News Roundup: The First Real Confrontation Between the Trump Administration and Congressional Oversight

The struggle between House Democrats and Acting Attorney General Matthew Whitaker over his appearance before the Judiciary Committee finally culminated in his first oversight hearing on Friday, but a new battle over the executive branch’s obligation to answer lawmakers’ questions is likely to take off this year.

Committee members questioned the acting attorney general on his conversations with the president about Robert Mueller’s investigation of Russian election interference, as well as Justice Department civil rights policy, his previous employment, and his department’s involvement in the administration’s family-separation policy. Whitaker frequently evaded questions and delayed his answers, but he did testify that he has not interfered with the special counsel investigation and that he has not taken a Trump loyalty oath.

There are still many open and unanswered questions, many of which American Oversight has been investigating. And it remains to be seen how Whitaker and the rest of the administration will approach the issue of executive privilege. Judiciary Chair Jerry Nadler was prepared today, having sent Whitaker his questions weeks in advance in an effort to preclude Whitaker from trying the same strategy that his predecessor, Jeff Sessions, had used to avoid answering Congress’ questions. (Only the president can invoke executive privilege, but Sessions claimed he needed to check with the president to see if Trump wanted to invoke it. Of course, Sessions said the same thing months later when asked questions on the same subject.) Nadler also promised to bring him back for a deposition to ensure Congress gets the information it needs.

Meanwhile on Friday, the House Veterans’ Affairs Committee launched an investigation into the “Mar-a-Lago crowd’s” influence on policy at the Department of Veterans Affairs. American Oversight last year began investigating the trio of Trump friends who frequent his Florida club, looking into their involvement in a multibillion-dollar contract to overhaul the department’s electronic records system.

House committees are scheduling more hearings every week, and the administration blamed its slow response to congressional oversight requests on the 35-day partial government shutdown. During his Tuesday night State of the Union address, Trump warned Congress to not investigate his administration. Lawmakers don’t appear to be paying that warning any mind, and neither is American Oversight:

  • ProPublica published a story about how Colony Capital — the company founded by Trump friend Tom Barrack, who was later hired to run the 2017 inauguration — planned to profit off its relationship with the administration and foreign diplomats. American Oversight obtained calendars that show Treasury Secretary Steven Mnuchin meeting at least three times with Colony executives in the months after the inauguration, including an April 2017 meeting in a private restaurant room with ambassadors of multiple Middle Eastern countries, as well as with Barrack and campaign aide Rick Gates.
  • Months before Scott Pruitt stepped down as EPA administrator in a swarm of ethics scandals — such as allegations of him using taxpayer funds for personal expenses — he had already begun raising money for his legal defense fund. Donations included $50,000 from Wisconsin billionaire Diane Hendricks, the receipt of which was a possible violation of ethics rules. American Oversight filed a Freedom of Information Act request for agency communications with Hendricks and outside entities.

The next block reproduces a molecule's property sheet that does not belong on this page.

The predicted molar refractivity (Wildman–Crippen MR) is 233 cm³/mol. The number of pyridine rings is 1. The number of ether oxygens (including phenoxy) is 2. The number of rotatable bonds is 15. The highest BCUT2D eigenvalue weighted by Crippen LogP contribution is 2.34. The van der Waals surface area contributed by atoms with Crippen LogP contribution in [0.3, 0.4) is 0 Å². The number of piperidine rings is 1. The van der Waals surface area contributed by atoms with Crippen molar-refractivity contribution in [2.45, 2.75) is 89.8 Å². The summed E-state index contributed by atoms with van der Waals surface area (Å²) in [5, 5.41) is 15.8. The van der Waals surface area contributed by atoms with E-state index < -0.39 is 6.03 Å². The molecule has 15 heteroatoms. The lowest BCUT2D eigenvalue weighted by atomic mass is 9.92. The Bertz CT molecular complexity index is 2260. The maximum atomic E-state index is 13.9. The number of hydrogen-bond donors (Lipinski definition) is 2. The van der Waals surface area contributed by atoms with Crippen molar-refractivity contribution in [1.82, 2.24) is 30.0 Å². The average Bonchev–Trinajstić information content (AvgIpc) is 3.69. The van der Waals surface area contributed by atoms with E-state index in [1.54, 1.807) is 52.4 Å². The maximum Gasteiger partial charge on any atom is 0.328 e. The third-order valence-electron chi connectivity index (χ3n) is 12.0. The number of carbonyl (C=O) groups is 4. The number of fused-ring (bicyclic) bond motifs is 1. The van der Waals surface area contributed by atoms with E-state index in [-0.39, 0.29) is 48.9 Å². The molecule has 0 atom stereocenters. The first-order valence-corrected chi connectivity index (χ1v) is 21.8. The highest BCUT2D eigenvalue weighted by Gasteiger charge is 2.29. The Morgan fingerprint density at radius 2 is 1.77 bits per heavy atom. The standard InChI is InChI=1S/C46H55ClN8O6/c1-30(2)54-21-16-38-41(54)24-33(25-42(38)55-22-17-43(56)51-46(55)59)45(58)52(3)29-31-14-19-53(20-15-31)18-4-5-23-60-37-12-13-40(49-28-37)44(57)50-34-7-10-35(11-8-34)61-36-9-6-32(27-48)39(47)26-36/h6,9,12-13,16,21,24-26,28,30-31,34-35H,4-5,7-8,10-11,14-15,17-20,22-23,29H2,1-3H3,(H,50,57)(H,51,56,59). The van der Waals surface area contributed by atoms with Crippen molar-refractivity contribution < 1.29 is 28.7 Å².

• Another scandal-plagued cabinet secretary, Ryan Zinke, stepped down as interior secretary days before the new Congress was sworn in. Deputy Secretary David Bernhardt, a former oil and gas lobbyist, took over as acting secretary, and this week Trump indicated that he would nominate Bernhardt as Zinke’s permanent replacement. American Oversight has multiple active FOIA requests out on Bernhardt’s communications with industry groups, and this week filed a request for his office’s communications regarding climate change.
  • American Oversight is also seeking information about outside entities’ influence on policy at the Justice Department’s Environment and Natural Resources Division. Jeffrey Bossert Clark, the new ENRD head, is a former British Petroleum attorney and a critic of climate change policy, and replaced Jeffrey Wood, a former coal lobbyist who is now the principal deputy attorney general. The FOIA requests also cover industry communications with Brandon Middleton, a former ENRD counsel who is now the deputy solicitor of water resources at the Department of the Interior and was an outspoken critic of the Endangered Species Act. 
  • Earlier this week, American Oversight filed a lawsuit against the administration for records related to the decision to keep open the Old Post Office tower — a National Park Service site attached to the Trump International Hotel in Washington, D.C. — during the 35-day partial government shutdown. The president still holds a financial stake in the hotel, and despite various statements from the General Services Administration, which manages the building, it remains unclear what the reasoning was for using federal funding to keep the tower open.
  • Other FOIAs: We want to know more about how conservative donor Boyden Gray — the former ambassador to the European Union and White House counsel during the first Bush administration — has influenced policy across the Trump administration; we’re also seeking communications casino magnate Steve Wynn had with the Departments of Justice and Labor.